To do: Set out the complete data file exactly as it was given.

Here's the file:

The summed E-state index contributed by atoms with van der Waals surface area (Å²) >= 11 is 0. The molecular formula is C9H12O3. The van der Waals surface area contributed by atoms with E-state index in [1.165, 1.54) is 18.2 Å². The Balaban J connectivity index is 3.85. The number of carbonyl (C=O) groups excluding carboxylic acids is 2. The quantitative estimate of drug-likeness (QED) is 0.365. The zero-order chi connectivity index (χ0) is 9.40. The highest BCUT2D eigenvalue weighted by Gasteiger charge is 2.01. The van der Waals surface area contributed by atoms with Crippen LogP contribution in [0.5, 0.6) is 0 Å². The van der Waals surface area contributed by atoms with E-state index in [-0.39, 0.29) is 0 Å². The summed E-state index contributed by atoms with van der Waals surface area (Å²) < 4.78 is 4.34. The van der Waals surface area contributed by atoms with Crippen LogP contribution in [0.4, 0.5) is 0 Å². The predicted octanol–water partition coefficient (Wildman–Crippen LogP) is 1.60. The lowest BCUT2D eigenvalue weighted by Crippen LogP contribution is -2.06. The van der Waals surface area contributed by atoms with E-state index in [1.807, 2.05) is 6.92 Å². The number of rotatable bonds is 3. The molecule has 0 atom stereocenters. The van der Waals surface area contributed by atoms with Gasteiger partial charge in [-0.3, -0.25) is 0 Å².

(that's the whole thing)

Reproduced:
The summed E-state index contributed by atoms with van der Waals surface area (Å²) >= 11 is 0. The molecular formula is C9H12O3. The van der Waals surface area contributed by atoms with E-state index in [1.165, 1.54) is 18.2 Å². The Balaban J connectivity index is 3.85. The number of carbonyl (C=O) groups excluding carboxylic acids is 2. The quantitative estimate of drug-likeness (QED) is 0.365. The zero-order chi connectivity index (χ0) is 9.40. The highest BCUT2D eigenvalue weighted by Gasteiger charge is 2.01. The van der Waals surface area contributed by atoms with Crippen LogP contribution in [0.5, 0.6) is 0 Å². The van der Waals surface area contributed by atoms with E-state index in [-0.39, 0.29) is 0 Å². The summed E-state index contributed by atoms with van der Waals surface area (Å²) < 4.78 is 4.34. The van der Waals surface area contributed by atoms with Crippen LogP contribution in [0.4, 0.5) is 0 Å². The predicted octanol–water partition coefficient (Wildman–Crippen LogP) is 1.60. The lowest BCUT2D eigenvalue weighted by Crippen LogP contribution is -2.06. The van der Waals surface area contributed by atoms with E-state index in [1.807, 2.05) is 6.92 Å². The number of rotatable bonds is 3. The molecule has 0 atom stereocenters. The van der Waals surface area contributed by atoms with Gasteiger partial charge in [-0.3, -0.25) is 0 Å².